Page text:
• GreyWanders

    To the original asker: I know exactly what you mean! My current relationship structure is (I think) just what you’re describing here. I have a close non-sexual relationship with my Hat Guy, and he is engaged to be married. There are other people who want what you want. If you’re looking for more like-minded people, the asexual community is a great place to be. I might also suggest doing some research on polyamory. While nonsexual friendship bonds don’t get talked about a whole lot, there are still a lot of useful ideas to be found there about balancing multiple deep, loving relationships.

    To Ace Theist: “There are cultures where other forms physical affection are used in place of where we would expect kissing to happen” This is intensely interesting. Is there a resource you can point me at to learn more about this?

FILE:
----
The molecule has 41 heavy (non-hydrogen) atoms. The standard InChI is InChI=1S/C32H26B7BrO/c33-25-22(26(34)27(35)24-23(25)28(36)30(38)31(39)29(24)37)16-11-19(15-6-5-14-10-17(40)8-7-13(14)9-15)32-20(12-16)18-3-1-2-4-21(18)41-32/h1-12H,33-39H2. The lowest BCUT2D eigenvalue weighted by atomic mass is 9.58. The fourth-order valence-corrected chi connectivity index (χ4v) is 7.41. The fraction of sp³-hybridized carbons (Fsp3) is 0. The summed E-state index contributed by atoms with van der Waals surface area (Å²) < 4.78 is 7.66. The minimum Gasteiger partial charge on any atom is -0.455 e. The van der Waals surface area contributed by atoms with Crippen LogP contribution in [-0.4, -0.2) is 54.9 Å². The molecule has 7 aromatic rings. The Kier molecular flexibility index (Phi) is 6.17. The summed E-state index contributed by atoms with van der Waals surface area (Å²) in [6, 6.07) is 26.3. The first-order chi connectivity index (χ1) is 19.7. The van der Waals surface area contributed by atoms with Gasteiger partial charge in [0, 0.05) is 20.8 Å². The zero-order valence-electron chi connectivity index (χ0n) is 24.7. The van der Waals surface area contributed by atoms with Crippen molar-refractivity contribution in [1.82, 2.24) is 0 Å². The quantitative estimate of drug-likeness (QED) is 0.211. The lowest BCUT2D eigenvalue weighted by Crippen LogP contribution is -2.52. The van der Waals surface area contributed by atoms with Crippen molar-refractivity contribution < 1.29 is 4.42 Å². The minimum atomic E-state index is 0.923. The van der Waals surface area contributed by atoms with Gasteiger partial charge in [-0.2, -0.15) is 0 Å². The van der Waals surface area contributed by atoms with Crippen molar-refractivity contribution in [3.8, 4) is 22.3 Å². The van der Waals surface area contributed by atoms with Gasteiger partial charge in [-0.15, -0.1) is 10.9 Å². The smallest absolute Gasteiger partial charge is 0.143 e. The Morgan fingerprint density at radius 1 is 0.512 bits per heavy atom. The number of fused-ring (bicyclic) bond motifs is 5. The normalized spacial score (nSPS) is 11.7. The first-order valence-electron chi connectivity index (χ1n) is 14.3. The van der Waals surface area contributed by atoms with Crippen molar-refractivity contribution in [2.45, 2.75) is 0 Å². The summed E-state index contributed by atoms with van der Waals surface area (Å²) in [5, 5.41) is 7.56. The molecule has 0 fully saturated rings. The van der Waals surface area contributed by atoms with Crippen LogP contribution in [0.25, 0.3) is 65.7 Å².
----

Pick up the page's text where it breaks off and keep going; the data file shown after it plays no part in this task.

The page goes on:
• acetheist

      The first place I heard that mentioned was in an anthropology textbook that I don’t have anymore, and I can’t recall the name of the specific culture or region, but it said that prior to colonialism, couples would sniff each other as foreplay/intimacy to lead up to sex, or something like that. I did go looking for a good source to link at the time of writing this, and while there were enough to confirm that Western kissing isn’t universal, on the fly I didn’t find any particular page good enough to link here. At the moment there’s still not much I can find that’s any better than Wikipedia’s statement that “In Sub-Saharan African, Asiatic, Polynesian and possibly in some Native American cultures, kissing was relatively unimportant until European colonization.” http://en.wikipedia.org/wiki/Kiss#Non-sexual_kisses

      However, I’ll see about contacting the professor about it in case she might know.